Crohn's Disease And Infertility

Crohn's Disease And Infertility
Although much attention has been focused on celiac disease as a cause of infertility and miscarriage, Crohn’s disease may also have an impact on fertility via multiple nutrient deficiencies, auto-immune factors, widespread inflammation and inflammatory cytokines.

Crohn’s disease is characterized by inflammation throughout the large and small intestines which can severely compromise nutrient absorption - especially folic acid - and may produce inflammatory substances which could interfere with normal fertility.

Additionally, surgery which may be performed to remove portions of the intestines can result in scar tissue and adhesions within the pelvis which could also endanger fertility.

Remedying the nutrient deficiencies known to be associated with Crohn’s disease could be an important key to improving fertility in Crohn’s patients. Ask your physician about switching to sub-lingual nutrients which are available as sprays and drops that are absorbed through the mouth mucosa or under the tongue allowing any absorption problems in the gut to be by-passed. It is relatively easy to find sub-lingual folic acid, vitamin B12 and other nutrients such as vitamin-D sub-lingual spray.

Another strategy of interest is the use of low-dose-naltrexone which is a prescription drug; this strategy is being used to treat both Crohn’s disease and infertility. This line of treatment may improve fertility while lending stability to the digestive tract when other medications may be undesirable.

Ask your physician about the merits of following and anti-inflammatory diet with plenty of fish oil, and other anti-inflammatory foods; anti-inflammatory supplements could hold another key to conceiving successfully with Crohn’s.

A number of studies have set out to measure the specific nutrient depletions which are prevalent in patients with Crohn’s. One such study (1) measured blood levels - and red blood cell levels - of nutrients in 24 patients and 24 healthy subjects discovered that patients with Crohn’s disease had comparatively far less vitamin A, E, B1, B2, B6 and folic acid, which are all important fertility nutrients.

Another similar study (2) analyzed nutrient levels in 279 Crohn’s patients and discovered that 85% were deficient in essential nutrients, especially iron, calcium and also - to a lesser degree - zinc, protein, B12 and folic acid.

Interestingly, yet another study (3) looked at nutrient levels of patients who had Crohn’s disease, but who were in long-term remission. Even though their disease was not active their bone mineral levels were lower than average and their blood had significantly lower levels of: beta-carotene, vitamins C and E, selenium, magnesium, and zinc, and glutathione peroxidase, an important antioxidant.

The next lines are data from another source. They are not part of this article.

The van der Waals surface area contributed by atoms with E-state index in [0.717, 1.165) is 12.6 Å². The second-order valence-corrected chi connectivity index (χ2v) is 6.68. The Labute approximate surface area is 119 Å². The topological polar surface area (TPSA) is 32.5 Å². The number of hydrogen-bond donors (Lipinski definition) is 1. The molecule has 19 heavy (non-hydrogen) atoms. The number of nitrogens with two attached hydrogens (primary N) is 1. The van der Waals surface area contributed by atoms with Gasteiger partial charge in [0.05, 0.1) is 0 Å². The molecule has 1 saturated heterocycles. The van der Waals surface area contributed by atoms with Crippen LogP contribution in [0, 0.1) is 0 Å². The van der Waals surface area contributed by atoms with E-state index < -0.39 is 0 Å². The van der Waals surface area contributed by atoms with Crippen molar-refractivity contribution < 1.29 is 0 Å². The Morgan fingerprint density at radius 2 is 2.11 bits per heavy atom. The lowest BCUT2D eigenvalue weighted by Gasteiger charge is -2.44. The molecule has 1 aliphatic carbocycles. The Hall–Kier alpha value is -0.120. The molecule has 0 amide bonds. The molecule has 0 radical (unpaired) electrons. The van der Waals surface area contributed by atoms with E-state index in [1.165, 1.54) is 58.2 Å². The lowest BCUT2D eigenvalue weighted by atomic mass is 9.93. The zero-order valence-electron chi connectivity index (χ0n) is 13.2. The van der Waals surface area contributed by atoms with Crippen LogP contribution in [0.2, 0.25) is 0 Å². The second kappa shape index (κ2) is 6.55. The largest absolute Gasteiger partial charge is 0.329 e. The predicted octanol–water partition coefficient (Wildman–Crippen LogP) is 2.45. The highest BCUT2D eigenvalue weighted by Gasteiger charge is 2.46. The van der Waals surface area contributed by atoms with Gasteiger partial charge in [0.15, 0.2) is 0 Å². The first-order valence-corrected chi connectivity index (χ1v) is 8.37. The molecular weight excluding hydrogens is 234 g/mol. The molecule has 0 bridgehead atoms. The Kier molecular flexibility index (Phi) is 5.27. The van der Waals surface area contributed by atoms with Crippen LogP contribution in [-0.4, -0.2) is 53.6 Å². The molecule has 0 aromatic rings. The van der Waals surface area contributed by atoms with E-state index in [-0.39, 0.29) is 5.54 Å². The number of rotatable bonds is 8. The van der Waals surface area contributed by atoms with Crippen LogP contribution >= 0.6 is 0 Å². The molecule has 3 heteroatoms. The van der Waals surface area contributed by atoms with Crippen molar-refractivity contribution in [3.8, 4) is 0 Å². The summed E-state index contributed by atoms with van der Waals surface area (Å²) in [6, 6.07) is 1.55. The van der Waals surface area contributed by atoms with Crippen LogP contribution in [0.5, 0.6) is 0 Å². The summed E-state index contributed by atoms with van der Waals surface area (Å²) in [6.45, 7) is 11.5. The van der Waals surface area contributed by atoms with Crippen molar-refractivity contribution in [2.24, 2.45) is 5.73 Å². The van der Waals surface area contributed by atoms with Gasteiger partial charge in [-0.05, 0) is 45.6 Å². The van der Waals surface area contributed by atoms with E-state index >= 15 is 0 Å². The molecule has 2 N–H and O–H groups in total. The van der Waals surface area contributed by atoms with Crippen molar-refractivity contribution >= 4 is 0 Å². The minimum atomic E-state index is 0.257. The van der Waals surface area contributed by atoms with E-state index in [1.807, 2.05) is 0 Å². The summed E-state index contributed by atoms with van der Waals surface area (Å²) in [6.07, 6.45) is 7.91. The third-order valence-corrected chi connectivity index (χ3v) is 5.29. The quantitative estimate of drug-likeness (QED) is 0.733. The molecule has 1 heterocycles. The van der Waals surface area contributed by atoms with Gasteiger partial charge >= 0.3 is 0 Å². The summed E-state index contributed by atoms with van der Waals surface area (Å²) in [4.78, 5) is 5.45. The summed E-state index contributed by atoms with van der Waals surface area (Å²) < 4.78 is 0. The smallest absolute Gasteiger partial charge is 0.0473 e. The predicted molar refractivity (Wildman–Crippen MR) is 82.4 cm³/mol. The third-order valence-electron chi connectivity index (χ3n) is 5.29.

A further study (4) of 137 Crohn’s patients also confirmed that many with the disease have lower levels of iron, vitamin B12, and folate, all critical fertility nutrients.

One important consequence of low levels of B-vitamins, specifically B6, B12 and folate is a tendency towards developing increased serum homocysteine levels. These B-vitamins are essential for proper ‘methylation‘ which is a very important process within the body and high homocysteine is a byproduct of poor methylation.

High homocysteine is not favorable for fertility and pregnancy and is associated with increased birth defect risks. It may be important to check blood levels of homocysteine if you have Crohn’s disease and are trying to conceive; if homocysteine levels are high they can usually be reduced with therapeutic use of B12, B6 and folate.

Deficiency of folic acid is a special concern in women with Crohn’s disease given the protective effect of this nutrient on healthy baby development. One study (5) set out to evaluate how adequately 100 patients with Crohn’s disease absorbed folic acid compared to 20 healthy controls. After administration of a set dose of folate blood levels were assessed, results showed that only 75% of the Crohn’s patients had normal folic acid levels after taking the supplement, 9% showed virtually no discernible rise in folate levels at all.

A comprehensive list of the nutrients known to be deficient in people with Crohn’s is provided by the website and includes the following: vitamin A, Beta carotene, Vitamin D, Vitamin E, Vitamin K, Vitamin C, Vitamin B1, B2, B3, B12, Folic acid, biotin, calcium, magnesium, iron, zinc, selenium.

Ask your physician about nutrient testing and re-nourishing your body with easy to absorb supplements such as sub-lingual products, this extra levels of care could hold the key to better fertility and a healthier pregnancy and baby.

This article is purely for educational and informational purposes and is not intended to substitute for medical diagnosis or treatment or nutritional advice for which you should consult a physician or dietitian.

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Kuroki F, Iida M, Tominaga M, et al. Multiple vitamin status in Crohn’s disease. Dig Dis Sci 1993;38:1614-1618.
Rath HC, Caesar I, Roth M, Scholmerich J. Nutritional deficiencies and complications in chronic inflammatory bowel disease. Med Klin 1998;93:6-10.
Geerling BJ, Badart-Smook A, Stockbrugger RW, Brummer RJ. Comprehensive nutritional status in patients with long-standing Crohn disease currently in remission. Am J Clin Nutr 1998;67:919-926.
Imes S, Pinchbeck BR, Dinwoodie A, et al. Iron, folate, vitamin B-12, zinc, and copper status in out-patients with Crohn’s disease: effect of diet counseling. J Am Diet Assoc 1987;87:928-930.
Steger GG, Mader RM, Vogelsang H, et al. Folate absorption in Crohn’s disease. Digestion 1994;55:234-238.

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